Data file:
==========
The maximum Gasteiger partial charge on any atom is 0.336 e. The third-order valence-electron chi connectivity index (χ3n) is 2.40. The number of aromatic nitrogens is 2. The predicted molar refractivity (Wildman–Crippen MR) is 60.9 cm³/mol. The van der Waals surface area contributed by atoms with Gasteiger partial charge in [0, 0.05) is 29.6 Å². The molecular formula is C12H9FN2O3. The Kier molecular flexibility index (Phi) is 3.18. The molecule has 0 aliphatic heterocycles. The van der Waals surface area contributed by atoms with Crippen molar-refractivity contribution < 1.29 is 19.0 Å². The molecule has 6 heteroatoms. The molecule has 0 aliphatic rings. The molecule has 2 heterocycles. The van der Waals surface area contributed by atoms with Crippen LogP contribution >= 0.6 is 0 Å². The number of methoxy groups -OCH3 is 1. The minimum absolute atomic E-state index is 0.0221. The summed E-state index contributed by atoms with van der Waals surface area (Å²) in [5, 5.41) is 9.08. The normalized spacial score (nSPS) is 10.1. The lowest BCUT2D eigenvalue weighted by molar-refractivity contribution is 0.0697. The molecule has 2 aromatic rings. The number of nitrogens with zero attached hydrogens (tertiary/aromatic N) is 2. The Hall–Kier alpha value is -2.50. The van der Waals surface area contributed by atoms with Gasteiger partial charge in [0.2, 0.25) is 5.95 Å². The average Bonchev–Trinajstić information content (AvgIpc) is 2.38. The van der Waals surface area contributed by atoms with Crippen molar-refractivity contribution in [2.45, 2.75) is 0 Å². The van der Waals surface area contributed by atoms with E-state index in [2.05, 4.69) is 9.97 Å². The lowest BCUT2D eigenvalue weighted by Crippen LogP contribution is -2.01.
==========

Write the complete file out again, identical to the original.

The maximum Gasteiger partial charge on any atom is 0.336 e. The third-order valence-electron chi connectivity index (χ3n) is 2.40. The number of aromatic nitrogens is 2. The predicted molar refractivity (Wildman–Crippen MR) is 60.9 cm³/mol. The van der Waals surface area contributed by atoms with Gasteiger partial charge in [0, 0.05) is 29.6 Å². The molecular formula is C12H9FN2O3. The Kier molecular flexibility index (Phi) is 3.18. The molecule has 0 aliphatic heterocycles. The van der Waals surface area contributed by atoms with Crippen molar-refractivity contribution < 1.29 is 19.0 Å². The molecule has 6 heteroatoms. The molecule has 0 aliphatic rings. The molecule has 2 heterocycles. The van der Waals surface area contributed by atoms with Crippen LogP contribution >= 0.6 is 0 Å². The number of methoxy groups -OCH3 is 1. The minimum absolute atomic E-state index is 0.0221. The summed E-state index contributed by atoms with van der Waals surface area (Å²) in [5, 5.41) is 9.08. The normalized spacial score (nSPS) is 10.1. The lowest BCUT2D eigenvalue weighted by molar-refractivity contribution is 0.0697. The molecule has 2 aromatic rings. The number of nitrogens with zero attached hydrogens (tertiary/aromatic N) is 2. The Hall–Kier alpha value is -2.50. The van der Waals surface area contributed by atoms with Gasteiger partial charge in [0.2, 0.25) is 5.95 Å². The average Bonchev–Trinajstić information content (AvgIpc) is 2.38. The van der Waals surface area contributed by atoms with Crippen molar-refractivity contribution in [2.45, 2.75) is 0 Å². The van der Waals surface area contributed by atoms with E-state index in [2.05, 4.69) is 9.97 Å². The lowest BCUT2D eigenvalue weighted by Crippen LogP contribution is -2.01.